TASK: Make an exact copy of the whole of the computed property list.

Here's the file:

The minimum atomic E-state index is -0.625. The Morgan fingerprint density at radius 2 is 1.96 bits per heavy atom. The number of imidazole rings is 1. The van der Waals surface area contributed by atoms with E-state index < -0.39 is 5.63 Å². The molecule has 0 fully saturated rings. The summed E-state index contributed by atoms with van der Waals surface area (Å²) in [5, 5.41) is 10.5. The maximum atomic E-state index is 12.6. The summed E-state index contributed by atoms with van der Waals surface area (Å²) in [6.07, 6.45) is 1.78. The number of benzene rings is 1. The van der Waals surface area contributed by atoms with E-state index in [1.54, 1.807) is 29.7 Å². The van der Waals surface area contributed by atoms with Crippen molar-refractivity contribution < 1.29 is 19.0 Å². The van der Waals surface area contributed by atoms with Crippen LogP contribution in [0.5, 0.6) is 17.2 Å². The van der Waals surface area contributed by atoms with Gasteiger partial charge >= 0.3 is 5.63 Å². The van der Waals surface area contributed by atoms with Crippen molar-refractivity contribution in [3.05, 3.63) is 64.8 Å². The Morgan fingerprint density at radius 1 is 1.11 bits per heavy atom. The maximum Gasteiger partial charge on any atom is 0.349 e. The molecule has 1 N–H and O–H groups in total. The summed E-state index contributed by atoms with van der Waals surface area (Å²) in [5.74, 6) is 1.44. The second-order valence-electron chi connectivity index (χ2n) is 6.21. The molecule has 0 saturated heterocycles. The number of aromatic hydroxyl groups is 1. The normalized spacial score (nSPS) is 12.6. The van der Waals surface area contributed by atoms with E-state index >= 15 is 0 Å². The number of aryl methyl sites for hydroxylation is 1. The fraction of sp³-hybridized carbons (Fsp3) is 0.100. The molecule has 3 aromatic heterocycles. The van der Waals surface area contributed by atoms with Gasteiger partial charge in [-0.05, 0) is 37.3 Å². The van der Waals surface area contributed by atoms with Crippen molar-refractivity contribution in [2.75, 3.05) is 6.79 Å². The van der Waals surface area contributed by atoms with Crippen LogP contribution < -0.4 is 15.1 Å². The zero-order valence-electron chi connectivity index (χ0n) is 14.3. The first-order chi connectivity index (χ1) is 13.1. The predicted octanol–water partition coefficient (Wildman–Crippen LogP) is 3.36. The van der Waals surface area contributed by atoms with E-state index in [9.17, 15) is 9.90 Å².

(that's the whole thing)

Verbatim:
The minimum atomic E-state index is -0.625. The Morgan fingerprint density at radius 2 is 1.96 bits per heavy atom. The number of imidazole rings is 1. The van der Waals surface area contributed by atoms with E-state index < -0.39 is 5.63 Å². The molecule has 0 fully saturated rings. The summed E-state index contributed by atoms with van der Waals surface area (Å²) in [5, 5.41) is 10.5. The maximum atomic E-state index is 12.6. The summed E-state index contributed by atoms with van der Waals surface area (Å²) in [6.07, 6.45) is 1.78. The number of benzene rings is 1. The van der Waals surface area contributed by atoms with E-state index in [1.54, 1.807) is 29.7 Å². The van der Waals surface area contributed by atoms with Crippen molar-refractivity contribution < 1.29 is 19.0 Å². The van der Waals surface area contributed by atoms with Crippen LogP contribution in [0.5, 0.6) is 17.2 Å². The van der Waals surface area contributed by atoms with Gasteiger partial charge >= 0.3 is 5.63 Å². The van der Waals surface area contributed by atoms with Crippen molar-refractivity contribution in [3.05, 3.63) is 64.8 Å². The Morgan fingerprint density at radius 1 is 1.11 bits per heavy atom. The maximum Gasteiger partial charge on any atom is 0.349 e. The molecule has 1 N–H and O–H groups in total. The summed E-state index contributed by atoms with van der Waals surface area (Å²) in [5.74, 6) is 1.44. The second-order valence-electron chi connectivity index (χ2n) is 6.21. The molecule has 0 saturated heterocycles. The number of aromatic hydroxyl groups is 1. The normalized spacial score (nSPS) is 12.6. The van der Waals surface area contributed by atoms with E-state index >= 15 is 0 Å². The number of aryl methyl sites for hydroxylation is 1. The fraction of sp³-hybridized carbons (Fsp3) is 0.100. The molecule has 3 aromatic heterocycles. The van der Waals surface area contributed by atoms with Gasteiger partial charge in [-0.05, 0) is 37.3 Å². The van der Waals surface area contributed by atoms with Crippen molar-refractivity contribution in [2.75, 3.05) is 6.79 Å². The van der Waals surface area contributed by atoms with Crippen LogP contribution < -0.4 is 15.1 Å². The zero-order valence-electron chi connectivity index (χ0n) is 14.3. The first-order chi connectivity index (χ1) is 13.1. The predicted octanol–water partition coefficient (Wildman–Crippen LogP) is 3.36. The van der Waals surface area contributed by atoms with E-state index in [9.17, 15) is 9.90 Å².